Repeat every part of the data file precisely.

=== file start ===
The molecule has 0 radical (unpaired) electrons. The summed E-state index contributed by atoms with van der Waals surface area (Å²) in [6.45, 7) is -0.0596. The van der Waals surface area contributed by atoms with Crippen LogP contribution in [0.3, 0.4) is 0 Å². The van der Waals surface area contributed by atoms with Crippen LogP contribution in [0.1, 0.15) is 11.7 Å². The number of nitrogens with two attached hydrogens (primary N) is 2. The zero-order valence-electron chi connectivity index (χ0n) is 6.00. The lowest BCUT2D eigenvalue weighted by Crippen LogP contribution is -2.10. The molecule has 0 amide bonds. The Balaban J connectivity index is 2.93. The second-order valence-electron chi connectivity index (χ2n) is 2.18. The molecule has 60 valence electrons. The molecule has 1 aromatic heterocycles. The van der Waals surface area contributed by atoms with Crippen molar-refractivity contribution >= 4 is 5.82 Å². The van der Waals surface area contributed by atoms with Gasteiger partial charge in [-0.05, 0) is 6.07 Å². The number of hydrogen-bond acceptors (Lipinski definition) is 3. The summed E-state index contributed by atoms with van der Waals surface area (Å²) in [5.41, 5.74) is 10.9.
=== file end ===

The molecule has 0 radical (unpaired) electrons. The summed E-state index contributed by atoms with van der Waals surface area (Å²) in [6.45, 7) is -0.0596. The van der Waals surface area contributed by atoms with Crippen LogP contribution in [0.3, 0.4) is 0 Å². The van der Waals surface area contributed by atoms with Crippen LogP contribution in [0.1, 0.15) is 11.7 Å². The number of nitrogens with two attached hydrogens (primary N) is 2. The zero-order valence-electron chi connectivity index (χ0n) is 6.00. The lowest BCUT2D eigenvalue weighted by Crippen LogP contribution is -2.10. The molecule has 0 amide bonds. The Balaban J connectivity index is 2.93. The second-order valence-electron chi connectivity index (χ2n) is 2.18. The molecule has 60 valence electrons. The molecule has 1 aromatic heterocycles. The van der Waals surface area contributed by atoms with Crippen molar-refractivity contribution >= 4 is 5.82 Å². The van der Waals surface area contributed by atoms with Gasteiger partial charge in [-0.05, 0) is 6.07 Å². The number of hydrogen-bond acceptors (Lipinski definition) is 3. The summed E-state index contributed by atoms with van der Waals surface area (Å²) in [5.41, 5.74) is 10.9.